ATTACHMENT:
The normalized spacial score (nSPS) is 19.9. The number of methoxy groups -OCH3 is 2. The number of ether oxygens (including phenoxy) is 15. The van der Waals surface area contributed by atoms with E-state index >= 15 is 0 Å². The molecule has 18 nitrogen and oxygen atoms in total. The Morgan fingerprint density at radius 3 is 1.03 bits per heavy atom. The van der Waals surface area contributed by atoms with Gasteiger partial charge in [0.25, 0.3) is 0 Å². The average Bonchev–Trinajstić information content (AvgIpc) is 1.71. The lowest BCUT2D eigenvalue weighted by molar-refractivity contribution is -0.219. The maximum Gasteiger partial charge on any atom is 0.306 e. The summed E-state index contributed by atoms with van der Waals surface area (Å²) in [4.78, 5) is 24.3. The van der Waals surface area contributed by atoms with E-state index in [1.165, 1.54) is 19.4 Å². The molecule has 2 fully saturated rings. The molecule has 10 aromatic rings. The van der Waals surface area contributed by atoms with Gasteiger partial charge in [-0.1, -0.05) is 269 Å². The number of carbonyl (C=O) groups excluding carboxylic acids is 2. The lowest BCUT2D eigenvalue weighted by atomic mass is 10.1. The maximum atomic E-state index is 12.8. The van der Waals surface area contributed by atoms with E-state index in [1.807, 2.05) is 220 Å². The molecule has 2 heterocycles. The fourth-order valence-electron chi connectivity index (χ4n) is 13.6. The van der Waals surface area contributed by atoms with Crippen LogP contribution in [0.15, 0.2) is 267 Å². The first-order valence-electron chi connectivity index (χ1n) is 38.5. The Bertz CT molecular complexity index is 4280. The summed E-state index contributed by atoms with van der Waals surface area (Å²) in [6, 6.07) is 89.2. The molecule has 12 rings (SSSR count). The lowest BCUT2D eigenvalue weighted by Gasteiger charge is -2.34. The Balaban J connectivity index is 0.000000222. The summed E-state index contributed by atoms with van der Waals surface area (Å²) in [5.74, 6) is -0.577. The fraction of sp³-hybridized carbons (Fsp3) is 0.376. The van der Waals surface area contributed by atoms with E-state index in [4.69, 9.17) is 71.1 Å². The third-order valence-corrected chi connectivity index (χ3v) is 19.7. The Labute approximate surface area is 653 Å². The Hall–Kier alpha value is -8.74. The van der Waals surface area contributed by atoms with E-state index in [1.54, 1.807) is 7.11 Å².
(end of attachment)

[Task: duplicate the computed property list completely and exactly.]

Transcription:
The normalized spacial score (nSPS) is 19.9. The number of methoxy groups -OCH3 is 2. The number of ether oxygens (including phenoxy) is 15. The van der Waals surface area contributed by atoms with E-state index >= 15 is 0 Å². The molecule has 18 nitrogen and oxygen atoms in total. The Morgan fingerprint density at radius 3 is 1.03 bits per heavy atom. The van der Waals surface area contributed by atoms with Gasteiger partial charge in [0.25, 0.3) is 0 Å². The average Bonchev–Trinajstić information content (AvgIpc) is 1.71. The lowest BCUT2D eigenvalue weighted by molar-refractivity contribution is -0.219. The maximum Gasteiger partial charge on any atom is 0.306 e. The summed E-state index contributed by atoms with van der Waals surface area (Å²) in [4.78, 5) is 24.3. The van der Waals surface area contributed by atoms with E-state index in [1.165, 1.54) is 19.4 Å². The molecule has 2 fully saturated rings. The molecule has 10 aromatic rings. The van der Waals surface area contributed by atoms with Gasteiger partial charge in [-0.1, -0.05) is 269 Å². The number of carbonyl (C=O) groups excluding carboxylic acids is 2. The lowest BCUT2D eigenvalue weighted by atomic mass is 10.1. The maximum atomic E-state index is 12.8. The van der Waals surface area contributed by atoms with E-state index in [1.807, 2.05) is 220 Å². The molecule has 2 heterocycles. The fourth-order valence-electron chi connectivity index (χ4n) is 13.6. The van der Waals surface area contributed by atoms with Crippen LogP contribution in [0.15, 0.2) is 267 Å². The first-order valence-electron chi connectivity index (χ1n) is 38.5. The Bertz CT molecular complexity index is 4280. The summed E-state index contributed by atoms with van der Waals surface area (Å²) in [6, 6.07) is 89.2. The molecule has 12 rings (SSSR count). The lowest BCUT2D eigenvalue weighted by Gasteiger charge is -2.34. The Balaban J connectivity index is 0.000000222. The summed E-state index contributed by atoms with van der Waals surface area (Å²) in [5.74, 6) is -0.577. The fraction of sp³-hybridized carbons (Fsp3) is 0.376. The van der Waals surface area contributed by atoms with E-state index in [4.69, 9.17) is 71.1 Å². The third-order valence-corrected chi connectivity index (χ3v) is 19.7. The Labute approximate surface area is 653 Å². The Hall–Kier alpha value is -8.74. The van der Waals surface area contributed by atoms with E-state index in [1.54, 1.807) is 7.11 Å².